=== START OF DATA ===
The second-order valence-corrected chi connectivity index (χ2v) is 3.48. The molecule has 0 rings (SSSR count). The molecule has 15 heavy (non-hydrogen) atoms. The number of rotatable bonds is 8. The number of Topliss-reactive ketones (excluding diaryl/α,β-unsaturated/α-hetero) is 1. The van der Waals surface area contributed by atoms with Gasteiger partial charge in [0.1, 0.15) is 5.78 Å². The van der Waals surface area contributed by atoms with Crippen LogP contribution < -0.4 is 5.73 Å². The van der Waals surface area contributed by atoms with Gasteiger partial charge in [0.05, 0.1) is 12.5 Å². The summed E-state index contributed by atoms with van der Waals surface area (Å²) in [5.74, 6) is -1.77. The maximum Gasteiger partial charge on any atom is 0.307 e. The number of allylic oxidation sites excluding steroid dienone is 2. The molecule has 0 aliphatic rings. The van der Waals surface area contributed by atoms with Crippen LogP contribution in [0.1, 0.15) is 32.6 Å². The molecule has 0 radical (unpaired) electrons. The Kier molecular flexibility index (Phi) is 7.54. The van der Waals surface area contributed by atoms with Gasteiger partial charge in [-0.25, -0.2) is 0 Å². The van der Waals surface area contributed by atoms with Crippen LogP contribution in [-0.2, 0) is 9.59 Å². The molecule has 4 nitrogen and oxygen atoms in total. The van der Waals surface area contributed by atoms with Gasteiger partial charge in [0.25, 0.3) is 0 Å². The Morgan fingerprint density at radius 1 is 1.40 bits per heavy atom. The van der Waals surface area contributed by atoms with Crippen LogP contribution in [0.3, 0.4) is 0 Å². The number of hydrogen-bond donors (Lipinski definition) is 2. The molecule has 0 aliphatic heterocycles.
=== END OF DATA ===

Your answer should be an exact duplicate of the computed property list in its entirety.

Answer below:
The second-order valence-corrected chi connectivity index (χ2v) is 3.48. The molecule has 0 rings (SSSR count). The molecule has 15 heavy (non-hydrogen) atoms. The number of rotatable bonds is 8. The number of Topliss-reactive ketones (excluding diaryl/α,β-unsaturated/α-hetero) is 1. The van der Waals surface area contributed by atoms with Gasteiger partial charge in [0.1, 0.15) is 5.78 Å². The van der Waals surface area contributed by atoms with Crippen LogP contribution < -0.4 is 5.73 Å². The van der Waals surface area contributed by atoms with Gasteiger partial charge in [0.05, 0.1) is 12.5 Å². The summed E-state index contributed by atoms with van der Waals surface area (Å²) in [5.74, 6) is -1.77. The maximum Gasteiger partial charge on any atom is 0.307 e. The number of allylic oxidation sites excluding steroid dienone is 2. The molecule has 0 aliphatic rings. The van der Waals surface area contributed by atoms with Crippen LogP contribution in [0.1, 0.15) is 32.6 Å². The molecule has 0 radical (unpaired) electrons. The Kier molecular flexibility index (Phi) is 7.54. The van der Waals surface area contributed by atoms with Gasteiger partial charge in [-0.25, -0.2) is 0 Å². The van der Waals surface area contributed by atoms with Crippen LogP contribution in [-0.2, 0) is 9.59 Å². The molecule has 4 nitrogen and oxygen atoms in total. The van der Waals surface area contributed by atoms with Gasteiger partial charge in [0.25, 0.3) is 0 Å². The Morgan fingerprint density at radius 1 is 1.40 bits per heavy atom. The van der Waals surface area contributed by atoms with Crippen LogP contribution in [0.3, 0.4) is 0 Å². The number of hydrogen-bond donors (Lipinski definition) is 2. The molecule has 0 aliphatic heterocycles.